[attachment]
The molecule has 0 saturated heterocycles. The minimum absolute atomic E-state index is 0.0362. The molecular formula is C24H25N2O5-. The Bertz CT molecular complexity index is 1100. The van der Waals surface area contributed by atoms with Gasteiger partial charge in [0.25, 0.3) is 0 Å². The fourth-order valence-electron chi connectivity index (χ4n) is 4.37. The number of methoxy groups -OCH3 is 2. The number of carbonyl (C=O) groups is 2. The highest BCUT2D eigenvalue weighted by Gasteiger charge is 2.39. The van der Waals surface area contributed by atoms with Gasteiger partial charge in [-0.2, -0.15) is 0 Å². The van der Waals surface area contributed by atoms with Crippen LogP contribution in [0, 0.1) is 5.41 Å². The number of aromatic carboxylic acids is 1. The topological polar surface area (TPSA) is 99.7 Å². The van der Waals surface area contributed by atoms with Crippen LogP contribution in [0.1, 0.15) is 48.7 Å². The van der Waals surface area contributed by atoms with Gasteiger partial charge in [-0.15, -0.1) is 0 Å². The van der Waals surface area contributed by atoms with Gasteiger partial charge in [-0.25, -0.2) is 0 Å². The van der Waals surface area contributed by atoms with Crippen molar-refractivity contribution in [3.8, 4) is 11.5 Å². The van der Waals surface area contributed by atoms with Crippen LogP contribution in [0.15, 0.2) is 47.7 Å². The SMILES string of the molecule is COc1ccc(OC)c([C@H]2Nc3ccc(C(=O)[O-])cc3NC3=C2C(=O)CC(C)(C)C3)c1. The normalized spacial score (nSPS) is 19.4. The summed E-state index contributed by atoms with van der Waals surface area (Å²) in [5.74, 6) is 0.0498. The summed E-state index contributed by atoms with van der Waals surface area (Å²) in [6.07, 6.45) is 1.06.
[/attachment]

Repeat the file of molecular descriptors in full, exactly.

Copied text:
The molecule has 0 saturated heterocycles. The minimum absolute atomic E-state index is 0.0362. The molecular formula is C24H25N2O5-. The Bertz CT molecular complexity index is 1100. The van der Waals surface area contributed by atoms with Gasteiger partial charge in [0.25, 0.3) is 0 Å². The fourth-order valence-electron chi connectivity index (χ4n) is 4.37. The number of methoxy groups -OCH3 is 2. The number of carbonyl (C=O) groups is 2. The highest BCUT2D eigenvalue weighted by Gasteiger charge is 2.39. The van der Waals surface area contributed by atoms with Gasteiger partial charge in [-0.2, -0.15) is 0 Å². The van der Waals surface area contributed by atoms with Crippen LogP contribution in [0, 0.1) is 5.41 Å². The number of aromatic carboxylic acids is 1. The topological polar surface area (TPSA) is 99.7 Å². The van der Waals surface area contributed by atoms with Crippen LogP contribution in [0.1, 0.15) is 48.7 Å². The van der Waals surface area contributed by atoms with Gasteiger partial charge in [-0.15, -0.1) is 0 Å². The van der Waals surface area contributed by atoms with Gasteiger partial charge in [-0.25, -0.2) is 0 Å². The van der Waals surface area contributed by atoms with Crippen molar-refractivity contribution in [3.8, 4) is 11.5 Å². The van der Waals surface area contributed by atoms with Crippen LogP contribution in [0.15, 0.2) is 47.7 Å². The SMILES string of the molecule is COc1ccc(OC)c([C@H]2Nc3ccc(C(=O)[O-])cc3NC3=C2C(=O)CC(C)(C)C3)c1. The normalized spacial score (nSPS) is 19.4. The summed E-state index contributed by atoms with van der Waals surface area (Å²) in [5.74, 6) is 0.0498. The summed E-state index contributed by atoms with van der Waals surface area (Å²) in [6.07, 6.45) is 1.06.